The history of Charalambides Dairies

Company operations began in Ayioi Omoloyites in 1945, led by Takis Charalambides and his son in law, Evris Nicolaides. The two men started the company with one cow at the Charalambides family house; and soon after, they proudly owned ten cows.

Their first customers were the family neighbours, while British nationals made up the vast majority of the clientele when distribution began.

As milk bottles did not exist at the time, old cognac and beer bottles were re-used after being washed, covered in cellophane, and then ‘sealed’ with a rubber band. Later on, when distribution began, milk was sold in special glass milk bottles.

Milk was not pasteurized at that point, going straight from the cow to the bottle, with consumers having to boil it first before consumption. Back then, most households had their own goats for milk, or had a habit of buying condensed sweetened milk.

In 1949, the Charalambides farm grew bigger and moved to Acropolis (a Nicosia suburb) while the Charalambides family home became a dairy factory. Larger premises were built in Acropolis and the number of cows grew.

In 1956, Loukis Charalambides joined the company as a partner, followed by Demetrakis Charalambides in 1957. Following this, the company changed its name to Charalambides Dairy Farm.

1957 was a landmark year for the company as the Acropolis premises transformed into a dairy production facility where the pasteurization process was now put into place. A few years later, the farm moved to Lakatamia (Nicosia suburb).

In 1963, the company began cooperation with the Swedish firm Tetra Pak, which introduced to the Cyprus market the then revolutionary disposable packaging. The packaging was pyramid-shaped and was available in half and a quarter litre. The milk is now pasteurized and homogenised.

On October 16th 1968 the company changed its name to Charalambides Dairies Ltd.

In 1971, Charalambides Dairies was a step ahead of the rest once again, with the introduction of Gable Top packaging (classic paper carton) – as a result of the company’s cooperation with the Norwegian Elopak firm.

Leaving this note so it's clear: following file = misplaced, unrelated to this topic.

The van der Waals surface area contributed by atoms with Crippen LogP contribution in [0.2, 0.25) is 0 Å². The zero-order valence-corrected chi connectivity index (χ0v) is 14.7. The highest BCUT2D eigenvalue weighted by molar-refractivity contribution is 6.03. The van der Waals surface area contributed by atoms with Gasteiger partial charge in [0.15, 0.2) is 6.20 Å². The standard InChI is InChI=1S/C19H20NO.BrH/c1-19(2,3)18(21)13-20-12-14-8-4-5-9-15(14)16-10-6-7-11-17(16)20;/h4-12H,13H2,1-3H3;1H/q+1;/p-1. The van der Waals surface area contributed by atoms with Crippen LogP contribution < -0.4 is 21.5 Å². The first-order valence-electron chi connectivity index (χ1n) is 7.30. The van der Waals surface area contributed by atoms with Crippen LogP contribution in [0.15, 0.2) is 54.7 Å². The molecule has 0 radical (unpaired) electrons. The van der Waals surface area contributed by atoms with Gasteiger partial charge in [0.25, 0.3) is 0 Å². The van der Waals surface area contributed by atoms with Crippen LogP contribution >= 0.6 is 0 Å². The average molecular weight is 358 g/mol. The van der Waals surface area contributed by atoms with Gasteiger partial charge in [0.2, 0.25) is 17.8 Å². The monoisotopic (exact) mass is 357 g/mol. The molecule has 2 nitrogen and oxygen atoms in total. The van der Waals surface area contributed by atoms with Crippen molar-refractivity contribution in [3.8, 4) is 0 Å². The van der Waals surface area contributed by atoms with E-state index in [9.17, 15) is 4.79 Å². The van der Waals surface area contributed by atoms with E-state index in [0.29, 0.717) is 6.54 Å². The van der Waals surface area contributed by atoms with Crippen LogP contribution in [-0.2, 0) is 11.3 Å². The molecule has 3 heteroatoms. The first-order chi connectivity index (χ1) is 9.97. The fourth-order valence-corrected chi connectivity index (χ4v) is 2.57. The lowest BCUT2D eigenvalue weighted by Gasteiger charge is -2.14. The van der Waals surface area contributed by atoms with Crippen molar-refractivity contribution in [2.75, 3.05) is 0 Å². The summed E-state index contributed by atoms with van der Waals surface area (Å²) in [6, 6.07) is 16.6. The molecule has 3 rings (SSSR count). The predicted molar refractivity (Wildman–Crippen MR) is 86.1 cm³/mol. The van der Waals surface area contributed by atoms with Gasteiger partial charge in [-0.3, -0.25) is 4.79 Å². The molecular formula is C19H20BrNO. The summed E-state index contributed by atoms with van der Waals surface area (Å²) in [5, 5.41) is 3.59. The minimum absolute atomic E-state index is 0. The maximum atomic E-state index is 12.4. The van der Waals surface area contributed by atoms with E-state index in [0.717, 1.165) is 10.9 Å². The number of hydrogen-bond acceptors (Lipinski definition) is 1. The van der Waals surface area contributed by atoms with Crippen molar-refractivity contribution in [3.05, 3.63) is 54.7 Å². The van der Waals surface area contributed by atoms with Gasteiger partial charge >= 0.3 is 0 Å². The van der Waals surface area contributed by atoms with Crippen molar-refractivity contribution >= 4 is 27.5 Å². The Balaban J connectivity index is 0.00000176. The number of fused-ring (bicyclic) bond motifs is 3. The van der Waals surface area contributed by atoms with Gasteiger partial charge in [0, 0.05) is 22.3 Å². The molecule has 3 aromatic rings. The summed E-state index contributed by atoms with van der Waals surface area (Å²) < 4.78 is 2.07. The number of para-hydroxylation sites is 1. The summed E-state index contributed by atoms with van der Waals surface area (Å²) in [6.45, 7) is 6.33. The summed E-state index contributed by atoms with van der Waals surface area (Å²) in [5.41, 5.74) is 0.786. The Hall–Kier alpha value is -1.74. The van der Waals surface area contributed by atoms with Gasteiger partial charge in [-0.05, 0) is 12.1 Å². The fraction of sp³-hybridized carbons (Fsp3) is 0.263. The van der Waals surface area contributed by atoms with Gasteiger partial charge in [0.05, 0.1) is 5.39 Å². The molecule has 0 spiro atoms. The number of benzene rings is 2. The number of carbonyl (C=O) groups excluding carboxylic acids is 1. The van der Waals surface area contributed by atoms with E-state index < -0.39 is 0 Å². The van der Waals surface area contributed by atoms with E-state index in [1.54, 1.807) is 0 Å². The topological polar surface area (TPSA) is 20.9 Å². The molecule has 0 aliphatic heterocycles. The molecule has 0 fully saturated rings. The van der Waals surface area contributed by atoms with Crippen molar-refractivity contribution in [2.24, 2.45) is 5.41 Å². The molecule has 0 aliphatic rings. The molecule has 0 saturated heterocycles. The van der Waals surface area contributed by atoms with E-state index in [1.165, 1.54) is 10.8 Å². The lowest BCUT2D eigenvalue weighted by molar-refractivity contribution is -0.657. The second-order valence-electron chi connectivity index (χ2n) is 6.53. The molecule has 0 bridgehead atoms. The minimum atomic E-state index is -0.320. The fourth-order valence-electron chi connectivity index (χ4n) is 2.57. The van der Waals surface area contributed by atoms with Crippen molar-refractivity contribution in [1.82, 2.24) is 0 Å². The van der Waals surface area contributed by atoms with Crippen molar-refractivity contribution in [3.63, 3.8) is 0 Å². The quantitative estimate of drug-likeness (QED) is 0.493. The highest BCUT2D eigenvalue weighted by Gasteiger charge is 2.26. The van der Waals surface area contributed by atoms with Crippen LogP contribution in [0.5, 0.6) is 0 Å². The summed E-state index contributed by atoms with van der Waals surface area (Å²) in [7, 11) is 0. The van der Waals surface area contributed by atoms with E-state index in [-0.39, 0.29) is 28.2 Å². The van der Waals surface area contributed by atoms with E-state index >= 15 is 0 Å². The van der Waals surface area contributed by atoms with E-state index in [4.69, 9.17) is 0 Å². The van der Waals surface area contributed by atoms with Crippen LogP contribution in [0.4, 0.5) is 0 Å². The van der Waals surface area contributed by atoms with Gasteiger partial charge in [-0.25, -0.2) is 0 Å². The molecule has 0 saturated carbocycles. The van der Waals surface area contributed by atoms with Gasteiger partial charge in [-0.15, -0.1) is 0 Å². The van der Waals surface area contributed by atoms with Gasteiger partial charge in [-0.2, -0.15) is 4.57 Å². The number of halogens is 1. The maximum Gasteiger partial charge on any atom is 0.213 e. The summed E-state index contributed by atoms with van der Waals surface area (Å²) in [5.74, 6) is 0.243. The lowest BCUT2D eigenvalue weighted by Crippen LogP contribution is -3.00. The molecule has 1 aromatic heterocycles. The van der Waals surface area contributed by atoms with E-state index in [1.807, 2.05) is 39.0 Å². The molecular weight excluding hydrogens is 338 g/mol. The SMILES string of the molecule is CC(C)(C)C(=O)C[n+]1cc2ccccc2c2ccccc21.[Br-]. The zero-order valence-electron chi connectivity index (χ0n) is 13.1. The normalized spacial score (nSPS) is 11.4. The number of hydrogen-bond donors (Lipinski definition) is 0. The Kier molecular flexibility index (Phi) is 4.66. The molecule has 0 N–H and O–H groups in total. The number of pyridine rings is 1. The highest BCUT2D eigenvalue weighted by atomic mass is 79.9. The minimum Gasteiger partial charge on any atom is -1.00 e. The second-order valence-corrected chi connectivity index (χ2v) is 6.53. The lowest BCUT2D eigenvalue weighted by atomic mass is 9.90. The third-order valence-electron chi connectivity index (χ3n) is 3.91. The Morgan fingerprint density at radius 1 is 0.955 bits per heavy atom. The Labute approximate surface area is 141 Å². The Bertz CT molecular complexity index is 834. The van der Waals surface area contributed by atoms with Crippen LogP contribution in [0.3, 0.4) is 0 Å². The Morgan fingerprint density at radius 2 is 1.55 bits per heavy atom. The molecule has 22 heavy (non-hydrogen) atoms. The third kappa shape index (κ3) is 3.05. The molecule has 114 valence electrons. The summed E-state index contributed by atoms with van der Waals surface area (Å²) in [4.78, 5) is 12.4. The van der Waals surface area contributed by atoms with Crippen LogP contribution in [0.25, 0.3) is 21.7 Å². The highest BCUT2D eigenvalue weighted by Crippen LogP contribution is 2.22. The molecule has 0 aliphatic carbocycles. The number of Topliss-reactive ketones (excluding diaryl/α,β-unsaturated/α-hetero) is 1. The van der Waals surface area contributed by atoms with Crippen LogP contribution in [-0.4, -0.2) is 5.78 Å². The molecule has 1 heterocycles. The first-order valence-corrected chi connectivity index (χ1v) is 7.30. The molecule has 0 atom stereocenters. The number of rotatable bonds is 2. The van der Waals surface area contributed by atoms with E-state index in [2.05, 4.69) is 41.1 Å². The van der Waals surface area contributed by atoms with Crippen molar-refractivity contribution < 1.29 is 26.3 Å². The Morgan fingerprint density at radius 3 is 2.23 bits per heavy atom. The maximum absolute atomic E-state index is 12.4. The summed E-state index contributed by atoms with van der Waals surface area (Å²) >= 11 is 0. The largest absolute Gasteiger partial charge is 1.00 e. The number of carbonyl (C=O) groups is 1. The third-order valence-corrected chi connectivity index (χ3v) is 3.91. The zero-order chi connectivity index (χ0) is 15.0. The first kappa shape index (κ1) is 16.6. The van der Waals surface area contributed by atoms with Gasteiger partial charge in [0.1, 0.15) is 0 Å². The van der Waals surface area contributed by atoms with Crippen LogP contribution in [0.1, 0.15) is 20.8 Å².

In 1971, Charalambides Dairies relocated to its new premises in Lakatamia.

The 1974 war brought the end to the door to door distribution and milk began to be solely distributed to retailers.

On September 10th 2007, Vivartia Greece announced its intention to the Cyprus Securities and Exchange Commission (Cysec) to acquire the total number of shares owned by Christis. Along with the Charalambides takeover, a new company was formed, named Vivartia (Cyprus) Ltd.

By the end of 2011, 90% of Vivartia Cyprus Ltd was acquired by companies of the Constantinos N. Shakolas Group and the family of Alexis and Elena Charalambides. DELTA Greece continues to hold a 10% share in the company.

The history of Christis Dairie

Christis Dairies was founded in 1961, with fresh milk being its only produce at the time. As time passed, the company implemented innovative production methods in its modern facility.

1974 marked a landmark year for the development of the company as it launched a cheese production facility, addressing the great demand for such products. In 1985, Christis moved to a new modern production factory in the area of Agios Athanasios in Lemesos town. It simultaneously continued to develop and expand all production units in accordance with the latest developments in technology and production.

In 1999, a completely new and super-modern unit for cheese produce was put into operation complete with equipment of the latest technology allowing for the production of a larger variety of top quality cheese products.

CHARALAMBIDES CHRISTIS – the new company

The acquisition was the biggest and one of the most important ever made in the food industry in Cyprus in recent years.

The new company-figures

  • Turnover: €100 million (2012 figures)
  • Local sales: €85 million
  • Exports: €17 million in 27 countries worldwide
  • Cooperation with dozens of Cypriot raw material providers, with €7 million worth of annual purchases.
  • 550 employees
  • 40% of turnover comes from fresh milk
  • Cooperation with 38 cow farmers and more than 100 goat and sheep farmers.
  • Annual processing of more than 60 million litres of cow’s milk and 11 million litres of goat’s and sheep’s milk.